You might even hear about the participation of Rutgers in what it and many sports enthusiasts call the first college football game, against Princeton in New Brunswick, N.J., on November 6, 1869. But as the holder of two Rutgers degrees (as well as two tickets I bought for the Seattle Game), I’m here to tell you that contest was not a football game as the term is now understood in the U.S.

It was a soccer match.

That didn’t stop Rutgers from running for decades a bogus and ultimately unsuccessful campaign that college football started on the campus and that it should be the home of the College Football Home of Fame. Given the financial improprieties that plagued the hall’s official owner, the National Football Foundation, Rutgers probably ducked a bullet. The hall of fame has moved around–like, one might say, a football–and just relocated again, from South Bend, Ind., to Atlanta. In fact, the grand re-opening is scheduled for this weekend.

As a weekend referee of youth soccer for 17 years, I might fairly be accused of having a bias here. But I think it a slight against the great sport of soccer for the athletic community not to acknowledge that the famous Rutgers-Princeton encounter in 1869 had little to do with tackle football, which would not even be invented for several years thereafter.

What follows is my New To Seattle take on the back story, which–plug plug–is liberally borrowed from a novel I’ve written, entitled OFFSIDE: A Mystery–scheduled for publication this fall. Continue reading

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Good To Go system in Seattle takes its toll

Good To Go!On February 14 of this year, a camera on the Route 520 toll bridge from Bellevue across Lake Washington to Seattle took a picture at 7:24 p.m. of a license plate on a vehicle heading west. Washington State Department of Transportation computers decided the plate was registered to me. A $3.95 charge was deducted from a previously unused Good To Go! toll account I set up three years ago upon becoming New To Seattle, and funded with $30 of my hard-earned money.

There was one small problem: None of our cars has gone across the 520 bridge since tolls were put back on the span in December 2011. Not once. And certainly no early one-way trip back from romantic Bellevue on the evening of Valentine’s Day 2014. Continue reading

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IRS scammer makes threatening call to Seattle

IRS scammerA young friend of mine here in Seattle got a threatening telephone call recently from someone who said he was from the Internal Revenue Service. The caller–who spoke barely intelligible English–said my friend owed a little over $2,000 in taxes and that the agency was issuing an arrest warrant. But the debt could be settled for only $500, and the arrest warrant canceled, if my friend would just provide a credit card number over the phone.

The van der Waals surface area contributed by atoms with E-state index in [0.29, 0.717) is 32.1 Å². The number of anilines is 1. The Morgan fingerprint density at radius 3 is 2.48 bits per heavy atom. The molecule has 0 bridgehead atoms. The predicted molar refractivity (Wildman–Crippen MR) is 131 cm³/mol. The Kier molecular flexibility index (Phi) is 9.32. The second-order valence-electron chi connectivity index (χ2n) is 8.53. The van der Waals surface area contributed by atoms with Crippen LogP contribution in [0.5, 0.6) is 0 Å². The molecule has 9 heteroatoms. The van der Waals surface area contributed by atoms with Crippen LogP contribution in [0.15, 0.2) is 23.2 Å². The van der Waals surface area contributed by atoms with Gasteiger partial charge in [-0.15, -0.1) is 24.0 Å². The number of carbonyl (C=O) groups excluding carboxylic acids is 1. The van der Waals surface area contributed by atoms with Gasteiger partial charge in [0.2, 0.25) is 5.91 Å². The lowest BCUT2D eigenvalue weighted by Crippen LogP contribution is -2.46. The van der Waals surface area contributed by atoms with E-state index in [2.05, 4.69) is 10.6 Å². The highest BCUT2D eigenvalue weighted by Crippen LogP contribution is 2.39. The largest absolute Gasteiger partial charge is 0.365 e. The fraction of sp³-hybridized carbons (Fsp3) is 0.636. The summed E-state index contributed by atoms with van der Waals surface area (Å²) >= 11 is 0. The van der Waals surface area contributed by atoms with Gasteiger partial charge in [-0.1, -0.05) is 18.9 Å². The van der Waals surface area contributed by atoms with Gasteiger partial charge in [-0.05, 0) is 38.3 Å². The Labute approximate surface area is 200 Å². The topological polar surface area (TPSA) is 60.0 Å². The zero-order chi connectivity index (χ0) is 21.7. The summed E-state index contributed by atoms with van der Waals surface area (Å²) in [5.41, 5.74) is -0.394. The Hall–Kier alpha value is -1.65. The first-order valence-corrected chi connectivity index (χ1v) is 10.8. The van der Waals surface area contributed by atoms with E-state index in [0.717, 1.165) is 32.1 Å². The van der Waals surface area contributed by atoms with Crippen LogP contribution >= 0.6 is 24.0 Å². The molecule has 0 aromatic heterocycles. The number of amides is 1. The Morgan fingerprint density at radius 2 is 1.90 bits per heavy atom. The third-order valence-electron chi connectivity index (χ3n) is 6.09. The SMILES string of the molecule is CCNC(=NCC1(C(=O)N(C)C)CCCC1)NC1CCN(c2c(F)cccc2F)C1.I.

My friend understandably was worried but, since all taxes had been paid, wisely declined to provide a number. My friend then contacted me and allowed me to act as an authorized representative. From the New To Seattle world headquarters I called back the telephone number, (202) 241-1046. Someone answered speaking English in a rather heavy accent. He eventually spelled his name for me as Fabher Modher.

Modher said my friend owed back taxes. I asked which specific office of the IRS Modher was with. He said he was with “U.S. Bank.”

Then he hung up.

That might be the last contact I have with Modher, which I rather doubt is his real name (A Google search of that name produced absolutely zero hits.) He is clearly a scammer plying what has become one of the hot new national identity theft games, one that preys on a heady brew of ignorance, fear and panic. Continue reading

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Key gap at drivers license office near Seattle

Key gap at drivers license office near Seattle Click on headline to see comments below.

Upon becoming New to Seattle in 2011, one piece of advice I received was to get my new Washington State driver’s license at the state Department of Licensing office in Shoreline, the first town north of Seattle. Shorter waits, I was told. That proved to be true. As I recounted in my very first post here reflecting on the then-ailing state of the area’s economy, I was in and out of the office with my license in a mere 35 minutes.

But that was more than three years ago. Things can change, as I found out on Saturday morning when I made a return visit to the Shoreline office to help family members moving to Seattle get their own licenses. We got to the Aurora Ave. N facility 10 minutes before the 8:30 a.m. opening, figuring it would be another quick in-and-out.